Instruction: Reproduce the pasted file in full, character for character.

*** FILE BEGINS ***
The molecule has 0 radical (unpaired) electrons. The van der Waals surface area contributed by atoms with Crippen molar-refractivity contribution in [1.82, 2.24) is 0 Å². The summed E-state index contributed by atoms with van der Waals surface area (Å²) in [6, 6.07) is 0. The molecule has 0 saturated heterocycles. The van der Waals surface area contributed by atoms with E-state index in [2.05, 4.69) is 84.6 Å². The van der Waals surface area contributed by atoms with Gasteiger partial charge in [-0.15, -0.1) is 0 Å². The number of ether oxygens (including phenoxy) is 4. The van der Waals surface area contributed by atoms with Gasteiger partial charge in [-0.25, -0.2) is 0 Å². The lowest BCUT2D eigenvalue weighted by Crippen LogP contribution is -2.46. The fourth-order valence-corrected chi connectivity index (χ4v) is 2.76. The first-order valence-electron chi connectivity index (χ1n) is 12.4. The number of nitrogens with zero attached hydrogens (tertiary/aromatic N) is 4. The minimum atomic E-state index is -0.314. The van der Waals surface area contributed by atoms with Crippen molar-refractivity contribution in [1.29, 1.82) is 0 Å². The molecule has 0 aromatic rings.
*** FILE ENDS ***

The molecule has 0 radical (unpaired) electrons. The van der Waals surface area contributed by atoms with Crippen molar-refractivity contribution in [1.82, 2.24) is 0 Å². The summed E-state index contributed by atoms with van der Waals surface area (Å²) in [6, 6.07) is 0. The molecule has 0 saturated heterocycles. The van der Waals surface area contributed by atoms with E-state index in [2.05, 4.69) is 84.6 Å². The van der Waals surface area contributed by atoms with Gasteiger partial charge in [-0.15, -0.1) is 0 Å². The number of ether oxygens (including phenoxy) is 4. The van der Waals surface area contributed by atoms with Gasteiger partial charge in [-0.25, -0.2) is 0 Å². The lowest BCUT2D eigenvalue weighted by Crippen LogP contribution is -2.46. The fourth-order valence-corrected chi connectivity index (χ4v) is 2.76. The first-order valence-electron chi connectivity index (χ1n) is 12.4. The number of nitrogens with zero attached hydrogens (tertiary/aromatic N) is 4. The minimum atomic E-state index is -0.314. The van der Waals surface area contributed by atoms with Crippen molar-refractivity contribution in [1.29, 1.82) is 0 Å². The molecule has 0 aromatic rings.